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April 11, 2014 6:04 pm
Born in Brussels in 1971, Dutch writer Peter Buwalda is a columnist at the newspaper Volkskrant, and the founder of literary music magazine Wah-Wah. His debut novel, Bonita Avenue (2010), won a host of prizes and spent two years on the Dutch bestseller lists. It has been translated into 11 languages. He lives with his girlfriend in Amsterdam.
Who is your perfect reader?
My younger brother. We have the same sense of humour; the same taste for what is painful, cool or corny. So when I’m mistaken in one of these areas, he is able to tell me.
Which books are on your bedside table?
Roth Unbound, by Claudia Roth Pierpont; Beethoven, by Maynard Solomon, and Seek my Face, by John Updike – a brilliant novel.
Which book changed your life?
The Darkroom of Damocles by Willem Frederik Hermans, one of the great 20th-century Dutch writers. It’s a novel about resistance in the second world war but also about personal failure. I read the book when I was 18. I stopped studying physics immediately and started studying literature.
When did you know you were going to be a writer?
Only a few months before writing Bonita Avenue. I was 34. To know you want to write and not be doing it seems to me a waste of time.
What is your daily writing routine?
I start at 9am and work until 5.30pm. I read in the evening and try to find solutions for the myriad problems that arise each writing day.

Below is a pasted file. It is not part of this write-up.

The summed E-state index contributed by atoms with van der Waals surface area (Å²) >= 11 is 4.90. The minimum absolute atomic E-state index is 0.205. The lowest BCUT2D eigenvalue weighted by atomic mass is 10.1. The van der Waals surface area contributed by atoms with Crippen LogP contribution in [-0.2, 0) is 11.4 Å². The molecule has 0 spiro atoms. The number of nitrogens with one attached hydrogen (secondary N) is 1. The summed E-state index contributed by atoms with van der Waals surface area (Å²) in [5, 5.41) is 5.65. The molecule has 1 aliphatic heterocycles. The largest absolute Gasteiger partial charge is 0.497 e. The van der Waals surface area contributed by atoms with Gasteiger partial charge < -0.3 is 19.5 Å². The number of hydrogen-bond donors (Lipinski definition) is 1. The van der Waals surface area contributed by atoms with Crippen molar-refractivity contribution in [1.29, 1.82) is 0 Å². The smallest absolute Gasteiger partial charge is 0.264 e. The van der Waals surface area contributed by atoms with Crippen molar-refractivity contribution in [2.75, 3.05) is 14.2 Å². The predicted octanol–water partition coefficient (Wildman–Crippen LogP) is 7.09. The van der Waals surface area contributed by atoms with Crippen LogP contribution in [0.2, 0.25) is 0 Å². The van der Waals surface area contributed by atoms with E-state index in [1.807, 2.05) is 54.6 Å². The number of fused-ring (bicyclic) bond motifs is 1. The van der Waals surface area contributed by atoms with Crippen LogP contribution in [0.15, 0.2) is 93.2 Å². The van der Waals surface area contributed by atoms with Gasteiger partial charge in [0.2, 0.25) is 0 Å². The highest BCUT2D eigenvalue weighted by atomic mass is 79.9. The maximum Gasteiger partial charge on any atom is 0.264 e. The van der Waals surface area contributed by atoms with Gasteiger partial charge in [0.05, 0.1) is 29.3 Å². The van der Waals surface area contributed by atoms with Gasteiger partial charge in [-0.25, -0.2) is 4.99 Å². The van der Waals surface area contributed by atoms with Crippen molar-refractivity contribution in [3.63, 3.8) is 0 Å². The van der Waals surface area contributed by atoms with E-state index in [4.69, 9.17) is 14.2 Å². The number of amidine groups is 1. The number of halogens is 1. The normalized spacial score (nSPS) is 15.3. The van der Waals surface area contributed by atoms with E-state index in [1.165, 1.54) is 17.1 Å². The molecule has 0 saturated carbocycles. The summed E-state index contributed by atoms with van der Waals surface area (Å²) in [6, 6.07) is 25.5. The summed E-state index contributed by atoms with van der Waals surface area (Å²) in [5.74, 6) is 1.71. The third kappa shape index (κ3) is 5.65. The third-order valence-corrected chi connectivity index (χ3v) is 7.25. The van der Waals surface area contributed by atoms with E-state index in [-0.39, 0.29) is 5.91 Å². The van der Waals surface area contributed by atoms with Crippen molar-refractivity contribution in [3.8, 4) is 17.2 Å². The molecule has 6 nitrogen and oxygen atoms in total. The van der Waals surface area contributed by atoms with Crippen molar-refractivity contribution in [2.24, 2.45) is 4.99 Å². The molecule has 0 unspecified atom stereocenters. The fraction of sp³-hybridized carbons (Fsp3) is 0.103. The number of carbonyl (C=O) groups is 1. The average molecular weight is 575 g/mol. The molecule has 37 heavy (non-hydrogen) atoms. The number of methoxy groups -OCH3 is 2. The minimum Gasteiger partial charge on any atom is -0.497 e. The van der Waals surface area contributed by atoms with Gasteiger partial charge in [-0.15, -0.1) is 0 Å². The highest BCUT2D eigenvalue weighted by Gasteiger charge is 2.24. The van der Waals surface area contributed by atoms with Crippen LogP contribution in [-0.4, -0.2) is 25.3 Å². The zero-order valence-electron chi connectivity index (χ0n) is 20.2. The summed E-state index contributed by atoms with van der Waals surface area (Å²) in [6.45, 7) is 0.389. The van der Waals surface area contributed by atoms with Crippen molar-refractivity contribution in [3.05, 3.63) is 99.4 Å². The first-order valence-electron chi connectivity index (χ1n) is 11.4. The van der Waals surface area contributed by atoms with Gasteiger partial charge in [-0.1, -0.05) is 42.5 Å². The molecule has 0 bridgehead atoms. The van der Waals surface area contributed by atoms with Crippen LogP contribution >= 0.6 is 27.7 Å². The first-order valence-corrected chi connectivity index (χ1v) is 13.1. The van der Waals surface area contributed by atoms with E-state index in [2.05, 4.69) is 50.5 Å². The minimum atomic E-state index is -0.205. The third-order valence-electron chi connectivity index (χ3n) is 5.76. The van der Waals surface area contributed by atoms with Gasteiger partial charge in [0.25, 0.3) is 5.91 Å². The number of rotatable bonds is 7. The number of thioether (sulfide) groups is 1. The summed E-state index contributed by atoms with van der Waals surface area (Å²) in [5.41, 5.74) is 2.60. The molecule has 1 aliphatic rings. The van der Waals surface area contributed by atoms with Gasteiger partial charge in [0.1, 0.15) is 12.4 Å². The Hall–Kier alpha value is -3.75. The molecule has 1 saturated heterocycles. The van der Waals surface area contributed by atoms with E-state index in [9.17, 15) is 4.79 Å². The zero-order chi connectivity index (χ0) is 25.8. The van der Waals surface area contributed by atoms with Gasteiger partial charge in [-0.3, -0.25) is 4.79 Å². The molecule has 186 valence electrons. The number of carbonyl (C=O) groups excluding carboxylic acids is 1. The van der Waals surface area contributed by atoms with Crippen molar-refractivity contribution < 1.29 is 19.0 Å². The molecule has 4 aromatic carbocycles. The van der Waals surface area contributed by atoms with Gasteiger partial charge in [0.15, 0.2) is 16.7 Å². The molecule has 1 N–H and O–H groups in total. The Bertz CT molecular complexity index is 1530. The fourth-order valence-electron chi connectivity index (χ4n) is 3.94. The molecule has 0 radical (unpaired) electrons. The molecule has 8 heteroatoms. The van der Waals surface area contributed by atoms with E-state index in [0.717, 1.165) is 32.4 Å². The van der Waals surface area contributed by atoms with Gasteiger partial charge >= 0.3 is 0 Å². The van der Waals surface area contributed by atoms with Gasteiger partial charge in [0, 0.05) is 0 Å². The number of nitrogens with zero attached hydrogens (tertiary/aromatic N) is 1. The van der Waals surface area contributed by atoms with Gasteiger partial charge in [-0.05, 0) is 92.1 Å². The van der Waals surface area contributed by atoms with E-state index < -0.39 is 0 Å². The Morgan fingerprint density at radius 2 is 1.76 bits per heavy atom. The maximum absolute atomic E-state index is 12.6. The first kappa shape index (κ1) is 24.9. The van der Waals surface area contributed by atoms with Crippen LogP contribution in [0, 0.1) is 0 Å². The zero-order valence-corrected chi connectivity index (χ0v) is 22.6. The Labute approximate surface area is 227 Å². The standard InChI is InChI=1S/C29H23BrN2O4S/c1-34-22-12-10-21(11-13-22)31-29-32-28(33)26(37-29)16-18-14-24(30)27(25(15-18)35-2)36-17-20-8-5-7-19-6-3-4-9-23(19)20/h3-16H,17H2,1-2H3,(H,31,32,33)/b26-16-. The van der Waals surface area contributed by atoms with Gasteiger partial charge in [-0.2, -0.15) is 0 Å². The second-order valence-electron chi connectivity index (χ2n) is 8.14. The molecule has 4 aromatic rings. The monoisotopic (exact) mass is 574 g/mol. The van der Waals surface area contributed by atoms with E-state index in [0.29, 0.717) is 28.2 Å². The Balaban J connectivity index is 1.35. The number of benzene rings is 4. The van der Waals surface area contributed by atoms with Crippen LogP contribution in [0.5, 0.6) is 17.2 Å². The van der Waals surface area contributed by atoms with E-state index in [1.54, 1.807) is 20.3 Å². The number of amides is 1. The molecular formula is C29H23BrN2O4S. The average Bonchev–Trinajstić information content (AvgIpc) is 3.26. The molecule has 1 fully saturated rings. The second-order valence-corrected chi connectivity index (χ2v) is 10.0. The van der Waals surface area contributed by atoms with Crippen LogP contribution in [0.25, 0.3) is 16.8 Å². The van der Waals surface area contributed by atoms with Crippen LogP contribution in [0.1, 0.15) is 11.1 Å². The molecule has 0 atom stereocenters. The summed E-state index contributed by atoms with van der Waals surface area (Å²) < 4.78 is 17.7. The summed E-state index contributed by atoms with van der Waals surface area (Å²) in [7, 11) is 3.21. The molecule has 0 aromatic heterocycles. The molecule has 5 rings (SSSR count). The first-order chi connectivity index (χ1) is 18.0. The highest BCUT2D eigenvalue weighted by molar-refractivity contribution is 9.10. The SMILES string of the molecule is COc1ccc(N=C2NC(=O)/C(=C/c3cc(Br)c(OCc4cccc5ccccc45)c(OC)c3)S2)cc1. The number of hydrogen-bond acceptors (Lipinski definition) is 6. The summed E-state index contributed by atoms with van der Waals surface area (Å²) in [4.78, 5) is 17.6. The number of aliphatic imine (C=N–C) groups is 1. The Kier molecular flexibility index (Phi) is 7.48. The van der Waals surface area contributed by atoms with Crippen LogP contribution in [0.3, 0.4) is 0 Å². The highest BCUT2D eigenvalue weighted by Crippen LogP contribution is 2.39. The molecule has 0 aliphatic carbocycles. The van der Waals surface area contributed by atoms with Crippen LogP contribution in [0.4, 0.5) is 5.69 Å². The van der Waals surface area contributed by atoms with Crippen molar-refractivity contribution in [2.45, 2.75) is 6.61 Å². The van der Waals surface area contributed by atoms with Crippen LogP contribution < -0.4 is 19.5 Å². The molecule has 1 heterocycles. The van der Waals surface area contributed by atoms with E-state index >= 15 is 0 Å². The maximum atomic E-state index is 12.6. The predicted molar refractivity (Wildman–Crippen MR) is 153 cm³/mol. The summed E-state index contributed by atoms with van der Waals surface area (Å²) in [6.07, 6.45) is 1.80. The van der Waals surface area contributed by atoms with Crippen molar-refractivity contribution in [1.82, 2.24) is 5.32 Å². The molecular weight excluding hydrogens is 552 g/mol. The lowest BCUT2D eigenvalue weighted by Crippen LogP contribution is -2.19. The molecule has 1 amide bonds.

Where do you write best?
Definitely at home. On the corner of my former dining table. Since we moved from Haarlem to Amsterdam, it is the table in my brand new study.
What is the strangest thing you’ve done when researching a book?
I wrote a few long chapters situated in Los Angeles and San Francisco. After finishing them I went to see the actual cities, travelled around for a month, noted down all kinds of details, took pictures, got home and didn’t change a thing.
What music helps you write?
Classical music. Five years ago I bought out a complete CD shop when it got shut down – 4,000 CDs. I also love rock’n’roll.
What do you snack on while writing?
Nothing, actually. I get up once in every 10 minutes, stroll towards the fridge, open it, look in it to see there is nothing, close it, and sit down again. Embarrassingly enough I once showed this nerve-racking ritual on Dutch television.
Who would you like to be stuck in a lift with
Chuck Berry. Or another contemporary of Elvis. But not Jerry Lee Lewis. He would definitely kill me.
What keeps you awake at night?
Not knowing how to end a chapter. So, only problems I’ve created myself.
When did you last cry?
Last week when I saw Jimi Hendrix on television playing Monterey. I hadn’t seen it in a while. I thought of what a waste of talent it was when he died.
Do you keep a diary?
No. I don’t like writing that much.
What book do you wish you’d written?
Revolutionary Road, by Richard Yates.
‘Bonita Avenue’ is published this month by Pushkin Press
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